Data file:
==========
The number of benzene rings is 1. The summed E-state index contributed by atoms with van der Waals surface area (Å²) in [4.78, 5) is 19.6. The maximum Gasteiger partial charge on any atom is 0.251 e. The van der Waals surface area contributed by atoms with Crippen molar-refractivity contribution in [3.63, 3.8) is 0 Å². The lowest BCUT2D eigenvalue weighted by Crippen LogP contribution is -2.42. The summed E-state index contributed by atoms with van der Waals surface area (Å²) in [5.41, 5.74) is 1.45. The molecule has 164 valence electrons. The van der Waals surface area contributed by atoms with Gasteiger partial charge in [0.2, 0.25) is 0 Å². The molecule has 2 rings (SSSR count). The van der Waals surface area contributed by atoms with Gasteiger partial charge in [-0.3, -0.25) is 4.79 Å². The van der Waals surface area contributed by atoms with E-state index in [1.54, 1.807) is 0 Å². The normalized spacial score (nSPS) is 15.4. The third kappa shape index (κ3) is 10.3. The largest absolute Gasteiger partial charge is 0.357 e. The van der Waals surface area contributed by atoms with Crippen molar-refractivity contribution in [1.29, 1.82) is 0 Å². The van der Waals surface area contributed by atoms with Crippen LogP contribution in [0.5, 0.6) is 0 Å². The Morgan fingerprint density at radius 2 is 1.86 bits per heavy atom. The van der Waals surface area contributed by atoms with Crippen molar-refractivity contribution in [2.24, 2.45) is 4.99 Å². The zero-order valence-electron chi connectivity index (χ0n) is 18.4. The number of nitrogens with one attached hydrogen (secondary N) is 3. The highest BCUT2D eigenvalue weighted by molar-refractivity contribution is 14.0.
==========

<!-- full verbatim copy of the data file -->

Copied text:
The number of benzene rings is 1. The summed E-state index contributed by atoms with van der Waals surface area (Å²) in [4.78, 5) is 19.6. The maximum Gasteiger partial charge on any atom is 0.251 e. The van der Waals surface area contributed by atoms with Crippen molar-refractivity contribution in [3.63, 3.8) is 0 Å². The lowest BCUT2D eigenvalue weighted by Crippen LogP contribution is -2.42. The summed E-state index contributed by atoms with van der Waals surface area (Å²) in [5.41, 5.74) is 1.45. The molecule has 164 valence electrons. The van der Waals surface area contributed by atoms with Gasteiger partial charge in [0.2, 0.25) is 0 Å². The molecule has 2 rings (SSSR count). The van der Waals surface area contributed by atoms with Gasteiger partial charge in [-0.3, -0.25) is 4.79 Å². The van der Waals surface area contributed by atoms with E-state index in [1.54, 1.807) is 0 Å². The normalized spacial score (nSPS) is 15.4. The third kappa shape index (κ3) is 10.3. The largest absolute Gasteiger partial charge is 0.357 e. The van der Waals surface area contributed by atoms with Crippen molar-refractivity contribution in [1.29, 1.82) is 0 Å². The van der Waals surface area contributed by atoms with Crippen LogP contribution in [0.5, 0.6) is 0 Å². The Morgan fingerprint density at radius 2 is 1.86 bits per heavy atom. The van der Waals surface area contributed by atoms with Crippen molar-refractivity contribution in [2.24, 2.45) is 4.99 Å². The zero-order valence-electron chi connectivity index (χ0n) is 18.4. The number of nitrogens with one attached hydrogen (secondary N) is 3. The highest BCUT2D eigenvalue weighted by molar-refractivity contribution is 14.0.